Meriko pressed against the wall, hiding ever deeper in the shadows. One never knew what lurked in the streets of the city anymore. Since the change, things had been difficult. According to the internet, society was crumbling.
Of course, the web had always declared that.
The darkness in the alley emphasized the scarcity of electricity even though the grid was back up. Meriko’s own scant ration of wattage was reserved for her computer—her lifeline, her source of income and her only reliable link to the life she once had.
She knew things were still bad but had no idea how widespread the problems were. She hadn’t witnessed any violence outside her windows in weeks, but still, emails from her fellow employees at GiantSoft were rife with rumors of murder and worse, and now she went out only when she had no other choice. She wasn’t completely out of touch—she still had interactions with friends through emails and social media. Even if they never saw each other, the network of workers did have a kind of camaraderie.
It was just…she had found a solitary existence more difficult to endure than she had initially believed it would be.
Normally, she had everything delivered to her: food, clothing, everything. She never had to leave home. However, her self-imposed solitude had at last driven her out of her flat; loneliness and the handsome face of a young man viewed from her window.
She emerged into the alley behind her building. The cool, damp air held a musty scent of mold and garbage mingled with other even less desirable odors, but she didn’t notice them, her senses open to other, worse things. However, she didn’t sense the evil miasma of nightwalkers in the area. Nevertheless, she cleared her mind of any thoughts that might draw attention to her and quickly crossed the alley to the Double Joy restaurant, melting into the shadows. After a moment’s indecision, she entered the café through the backdoor.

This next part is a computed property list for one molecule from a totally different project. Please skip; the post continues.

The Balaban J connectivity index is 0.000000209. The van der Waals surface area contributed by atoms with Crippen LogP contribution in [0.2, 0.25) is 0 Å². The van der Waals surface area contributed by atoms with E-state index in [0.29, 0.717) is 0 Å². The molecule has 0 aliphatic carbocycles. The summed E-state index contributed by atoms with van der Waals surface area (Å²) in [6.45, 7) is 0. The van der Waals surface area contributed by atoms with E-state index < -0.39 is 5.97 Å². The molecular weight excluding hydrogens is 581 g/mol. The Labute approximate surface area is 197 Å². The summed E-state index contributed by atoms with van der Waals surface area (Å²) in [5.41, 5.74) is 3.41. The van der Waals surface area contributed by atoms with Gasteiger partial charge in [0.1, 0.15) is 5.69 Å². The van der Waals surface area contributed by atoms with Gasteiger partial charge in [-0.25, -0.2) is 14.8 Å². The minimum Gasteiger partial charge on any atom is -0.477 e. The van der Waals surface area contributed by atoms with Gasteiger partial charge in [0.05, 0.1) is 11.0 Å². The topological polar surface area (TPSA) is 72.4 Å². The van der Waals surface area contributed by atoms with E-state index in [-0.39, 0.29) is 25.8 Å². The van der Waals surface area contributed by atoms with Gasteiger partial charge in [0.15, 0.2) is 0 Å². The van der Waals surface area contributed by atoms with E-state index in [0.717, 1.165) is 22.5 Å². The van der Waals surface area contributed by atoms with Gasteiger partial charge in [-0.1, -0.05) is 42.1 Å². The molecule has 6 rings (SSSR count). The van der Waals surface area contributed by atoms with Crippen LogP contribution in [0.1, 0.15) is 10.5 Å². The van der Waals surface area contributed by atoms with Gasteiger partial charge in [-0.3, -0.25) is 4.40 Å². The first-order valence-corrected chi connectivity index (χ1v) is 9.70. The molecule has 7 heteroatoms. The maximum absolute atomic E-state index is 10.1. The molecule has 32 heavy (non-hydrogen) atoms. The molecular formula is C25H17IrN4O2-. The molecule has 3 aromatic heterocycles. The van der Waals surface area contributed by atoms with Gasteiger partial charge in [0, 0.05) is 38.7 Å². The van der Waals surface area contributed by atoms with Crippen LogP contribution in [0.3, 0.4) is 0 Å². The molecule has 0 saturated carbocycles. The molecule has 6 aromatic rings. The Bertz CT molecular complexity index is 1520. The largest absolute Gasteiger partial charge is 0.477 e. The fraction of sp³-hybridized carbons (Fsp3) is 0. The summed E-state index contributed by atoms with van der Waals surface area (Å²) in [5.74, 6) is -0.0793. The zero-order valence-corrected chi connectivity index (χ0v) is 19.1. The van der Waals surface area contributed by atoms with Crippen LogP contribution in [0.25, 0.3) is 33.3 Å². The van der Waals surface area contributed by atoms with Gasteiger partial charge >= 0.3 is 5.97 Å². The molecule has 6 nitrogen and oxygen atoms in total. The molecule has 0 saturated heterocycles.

Boldly walking as if she had simply been to the restroom, she sat on the only empty stool at the counter and ordered yaki-soba and bubble tea, adding a tip as she paid the bill. Sipping her drink, she waited for her meal. Even if nothing came of her plan, it was good to be around real people, hearing real voices instead of virtual conversations through the social interface. She had a flat full of cat statues to keep her company, but they only underscored her isolation, their marble features forever perfect and unchanging.
Meriko could barely tolerate the aromas of the restaurant, the scents of food mingled with the odors of others like her, people so desperate to escape their solitary lives that they would brave the shadowed streets just to dine in a sweltering café with strangers.
“How can you see with those dark glasses, girlie?” said the drunk next to her, with a leer. The smell of stale beer made her ill, and reflexively, she leaned away from him.
“Oh, you know,” she said noncommittally. “It’s the fashion, so….”
“Hey there! Don’t be bothering the other customers,” the man behind the counter warned the drunk. “If you bother her again, you’re out of here.”
“I’m behaving, don’t worry,” the drunk mumbled, and after a few moments, he staggered out the front door into the night. As he left, fresh air came in, but it was quickly cut off by the slamming of the door.
“I hate drunks,” the man behind the counter said. “They can eat elsewhere. I don’t need their money.” He busied himself with cleaning the counter and the soda machine.